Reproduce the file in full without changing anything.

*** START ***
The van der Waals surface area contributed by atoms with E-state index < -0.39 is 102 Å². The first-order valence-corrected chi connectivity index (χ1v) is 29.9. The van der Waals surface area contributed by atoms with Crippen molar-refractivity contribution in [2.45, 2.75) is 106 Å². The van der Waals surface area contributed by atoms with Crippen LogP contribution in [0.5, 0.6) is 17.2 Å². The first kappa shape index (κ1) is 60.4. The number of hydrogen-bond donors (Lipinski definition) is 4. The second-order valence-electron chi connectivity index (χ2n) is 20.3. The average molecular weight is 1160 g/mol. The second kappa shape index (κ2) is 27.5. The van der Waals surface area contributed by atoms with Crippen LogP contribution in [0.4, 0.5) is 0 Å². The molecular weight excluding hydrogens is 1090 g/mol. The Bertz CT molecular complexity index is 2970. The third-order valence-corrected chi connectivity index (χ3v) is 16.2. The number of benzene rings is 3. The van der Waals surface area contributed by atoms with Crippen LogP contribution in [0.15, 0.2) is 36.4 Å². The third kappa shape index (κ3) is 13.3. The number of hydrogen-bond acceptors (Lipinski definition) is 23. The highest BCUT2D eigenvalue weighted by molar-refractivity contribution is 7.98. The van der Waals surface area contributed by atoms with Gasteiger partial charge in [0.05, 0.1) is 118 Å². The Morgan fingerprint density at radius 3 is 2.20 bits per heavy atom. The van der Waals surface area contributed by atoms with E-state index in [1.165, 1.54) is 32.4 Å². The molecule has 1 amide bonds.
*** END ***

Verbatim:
The van der Waals surface area contributed by atoms with E-state index < -0.39 is 102 Å². The first-order valence-corrected chi connectivity index (χ1v) is 29.9. The van der Waals surface area contributed by atoms with Crippen molar-refractivity contribution in [2.45, 2.75) is 106 Å². The van der Waals surface area contributed by atoms with Crippen LogP contribution in [0.5, 0.6) is 17.2 Å². The first kappa shape index (κ1) is 60.4. The number of hydrogen-bond donors (Lipinski definition) is 4. The second-order valence-electron chi connectivity index (χ2n) is 20.3. The average molecular weight is 1160 g/mol. The second kappa shape index (κ2) is 27.5. The van der Waals surface area contributed by atoms with Crippen LogP contribution in [0.4, 0.5) is 0 Å². The molecular weight excluding hydrogens is 1090 g/mol. The Bertz CT molecular complexity index is 2970. The third-order valence-corrected chi connectivity index (χ3v) is 16.2. The number of benzene rings is 3. The van der Waals surface area contributed by atoms with Crippen LogP contribution in [0.15, 0.2) is 36.4 Å². The third kappa shape index (κ3) is 13.3. The number of hydrogen-bond acceptors (Lipinski definition) is 23. The highest BCUT2D eigenvalue weighted by molar-refractivity contribution is 7.98. The van der Waals surface area contributed by atoms with Gasteiger partial charge in [0.05, 0.1) is 118 Å². The Morgan fingerprint density at radius 3 is 2.20 bits per heavy atom. The van der Waals surface area contributed by atoms with E-state index in [1.165, 1.54) is 32.4 Å². The molecule has 1 amide bonds.